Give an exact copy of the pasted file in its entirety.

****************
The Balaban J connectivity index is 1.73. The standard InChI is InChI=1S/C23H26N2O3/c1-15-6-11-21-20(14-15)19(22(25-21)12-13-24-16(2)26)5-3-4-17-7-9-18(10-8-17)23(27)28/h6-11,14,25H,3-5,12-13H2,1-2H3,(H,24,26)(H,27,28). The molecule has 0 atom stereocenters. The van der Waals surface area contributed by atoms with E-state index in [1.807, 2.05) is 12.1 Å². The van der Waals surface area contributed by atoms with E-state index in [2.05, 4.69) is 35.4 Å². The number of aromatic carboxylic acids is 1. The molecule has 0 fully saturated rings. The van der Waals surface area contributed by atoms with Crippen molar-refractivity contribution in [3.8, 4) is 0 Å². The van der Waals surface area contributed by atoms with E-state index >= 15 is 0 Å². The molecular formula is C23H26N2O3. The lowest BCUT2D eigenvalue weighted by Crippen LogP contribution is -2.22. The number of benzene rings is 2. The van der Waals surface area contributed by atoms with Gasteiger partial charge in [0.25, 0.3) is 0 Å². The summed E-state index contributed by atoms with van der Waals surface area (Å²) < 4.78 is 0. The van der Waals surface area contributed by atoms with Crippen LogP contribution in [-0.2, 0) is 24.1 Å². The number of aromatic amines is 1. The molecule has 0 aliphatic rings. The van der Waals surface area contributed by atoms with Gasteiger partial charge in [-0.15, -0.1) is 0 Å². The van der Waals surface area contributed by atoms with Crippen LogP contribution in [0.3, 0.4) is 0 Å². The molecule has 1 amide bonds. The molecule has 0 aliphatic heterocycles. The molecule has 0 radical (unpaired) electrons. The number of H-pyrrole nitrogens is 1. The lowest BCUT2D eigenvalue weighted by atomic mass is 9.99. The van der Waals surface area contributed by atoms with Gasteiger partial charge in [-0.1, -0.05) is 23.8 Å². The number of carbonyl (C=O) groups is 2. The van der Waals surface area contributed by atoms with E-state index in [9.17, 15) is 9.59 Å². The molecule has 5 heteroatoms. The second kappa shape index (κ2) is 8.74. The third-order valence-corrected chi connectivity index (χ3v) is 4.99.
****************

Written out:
The Balaban J connectivity index is 1.73. The standard InChI is InChI=1S/C23H26N2O3/c1-15-6-11-21-20(14-15)19(22(25-21)12-13-24-16(2)26)5-3-4-17-7-9-18(10-8-17)23(27)28/h6-11,14,25H,3-5,12-13H2,1-2H3,(H,24,26)(H,27,28). The molecule has 0 atom stereocenters. The van der Waals surface area contributed by atoms with E-state index in [1.807, 2.05) is 12.1 Å². The van der Waals surface area contributed by atoms with E-state index in [2.05, 4.69) is 35.4 Å². The number of aromatic carboxylic acids is 1. The molecule has 0 fully saturated rings. The van der Waals surface area contributed by atoms with Crippen molar-refractivity contribution in [3.8, 4) is 0 Å². The van der Waals surface area contributed by atoms with E-state index >= 15 is 0 Å². The molecular formula is C23H26N2O3. The lowest BCUT2D eigenvalue weighted by Crippen LogP contribution is -2.22. The number of benzene rings is 2. The van der Waals surface area contributed by atoms with Gasteiger partial charge in [0.25, 0.3) is 0 Å². The summed E-state index contributed by atoms with van der Waals surface area (Å²) < 4.78 is 0. The van der Waals surface area contributed by atoms with Crippen LogP contribution in [-0.2, 0) is 24.1 Å². The number of aromatic amines is 1. The molecule has 0 aliphatic rings. The van der Waals surface area contributed by atoms with Gasteiger partial charge in [-0.15, -0.1) is 0 Å². The van der Waals surface area contributed by atoms with Crippen LogP contribution in [0.3, 0.4) is 0 Å². The molecule has 1 amide bonds. The molecule has 0 aliphatic heterocycles. The molecule has 0 radical (unpaired) electrons. The number of H-pyrrole nitrogens is 1. The lowest BCUT2D eigenvalue weighted by atomic mass is 9.99. The van der Waals surface area contributed by atoms with Gasteiger partial charge in [-0.1, -0.05) is 23.8 Å². The number of carbonyl (C=O) groups is 2. The van der Waals surface area contributed by atoms with E-state index in [9.17, 15) is 9.59 Å². The molecule has 5 heteroatoms. The second kappa shape index (κ2) is 8.74. The third-order valence-corrected chi connectivity index (χ3v) is 4.99.